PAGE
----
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Tuesday, November 30, 2010

Starting and Stopping MySQL

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2.18.1.2. Starting and Stopping MySQL Automatically

Generally, you start the mysqld server in one of these ways:
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If you use the Linux server RPM package (MySQL-server-VERSION.rpm), the mysql.server script is installed in the /etc/init.d directory with the name mysql. You need not install it manually. See Section 2.12, “Installing MySQL from RPM Packages on Linux”, for more information on the Linux RPM packages.
Some vendors provide RPM packages that install a startup script under a different name such as mysqld.
If you install MySQL from a source distribution or using a binary distribution format that does not install mysql.server automatically, you can install it manually. The script can be found in the support-files directory under the MySQL installation directory or in a MySQL source tree.
To install mysql.server manually, copy it to the /etc/init.d directory with the name mysql, and then make it executable. Do this by changing location into the appropriate directory where mysql.server is located and executing these commands:
shell> cp mysql.server /etc/init.d/mysql
shell> chmod +x /etc/init.d/mysql
Older Red Hat systems use the /etc/rc.d/init.d directory rather than /etc/init.d. Adjust the preceding commands accordingly. Alternatively, first create /etc/init.d as a symbolic link that points to /etc/rc.d/init.d:
shell> cd /etc
shell> ln -s rc.d/init.d .
After installing the script, the commands needed to activate it to run at system startup depend on your operating system. On Linux, you can use chkconfig:
shell> chkconfig --add mysql
On some Linux systems, the following command also seems to be necessary to fully enable the mysql script:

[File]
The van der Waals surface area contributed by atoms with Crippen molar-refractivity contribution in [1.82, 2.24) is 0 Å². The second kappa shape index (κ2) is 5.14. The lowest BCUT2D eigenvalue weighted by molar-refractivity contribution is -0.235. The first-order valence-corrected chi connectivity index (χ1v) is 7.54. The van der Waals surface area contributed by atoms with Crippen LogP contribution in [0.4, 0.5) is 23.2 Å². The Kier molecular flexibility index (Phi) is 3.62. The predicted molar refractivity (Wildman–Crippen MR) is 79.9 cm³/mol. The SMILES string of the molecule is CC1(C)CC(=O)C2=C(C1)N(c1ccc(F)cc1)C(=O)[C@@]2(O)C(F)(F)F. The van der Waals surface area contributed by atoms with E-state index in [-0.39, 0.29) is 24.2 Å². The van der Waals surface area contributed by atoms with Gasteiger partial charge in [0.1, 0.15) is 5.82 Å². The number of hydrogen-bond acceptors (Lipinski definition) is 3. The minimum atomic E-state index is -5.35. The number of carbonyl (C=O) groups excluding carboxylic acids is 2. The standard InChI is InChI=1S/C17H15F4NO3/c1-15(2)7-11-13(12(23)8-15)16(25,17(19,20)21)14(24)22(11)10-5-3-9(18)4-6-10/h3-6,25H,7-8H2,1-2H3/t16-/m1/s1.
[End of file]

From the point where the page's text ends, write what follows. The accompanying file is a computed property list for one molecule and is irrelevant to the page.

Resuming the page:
shell> chkconfig --level 345 mysql on
On FreeBSD, startup scripts generally should go in /usr/local/etc/rc.d/. The rc(8) manual page states that scripts in this directory are executed only if their basename matches the *.sh shell file name pattern. Any other files or directories present within the directory are silently ignored. In other words, on FreeBSD, you should install the mysql.server script as /usr/local/etc/rc.d/mysql.server.sh to enable automatic startup.
As an alternative to the preceding setup, some operating systems also use /etc/rc.local or /etc/init.d/boot.local to start additional services on startup. To start up MySQL using this method, you could append a command like the one following to the appropriate startup file:
/bin/sh -c 'cd /usr/local/mysql; ./bin/mysqld_safe --user=mysql &'
For other systems, consult your operating system documentation to see how to install startup scripts.
You can add options for mysql.server in a global /etc/my.cnf file. A typical /etc/my.cnf file might look like this:
[mysqld]
datadir=/usr/local/mysql/var
socket=/var/tmp/mysql.sock
port=3306
user=mysql

[mysql.server]
basedir=/usr/local/mysql
The mysql.server script supports the following options: basedir, datadir, and pid-file. If specified, they must be placed in an option file, not on the command line. mysql.server supports only start and stop as command-line arguments.
The following table shows which option groups the server and each startup script read from option files.
Script Option Groups
mysqld [mysqld], [server], [mysqld-major_version]
mysqld_safe [mysqld], [server], [mysqld_safe]
mysql.server [mysqld], [mysql.server], [server]
[mysqld-major_version] means that groups with names like [mysqld-4.1] and [mysqld-5.0] are read by servers having versions 4.1.x, 5.0.x, and so forth. This feature can be used to specify options that can be read only by servers within a given release series.
For backward compatibility, mysql.server also reads the [mysql_server] group and mysqld_safe also reads the [safe_mysqld] group. However, you should update your option files to use the [mysql.server] and [mysqld_safe] groups instead when using MySQL 5.0.
See Section 4.2.3.3, “Using Option Files”.

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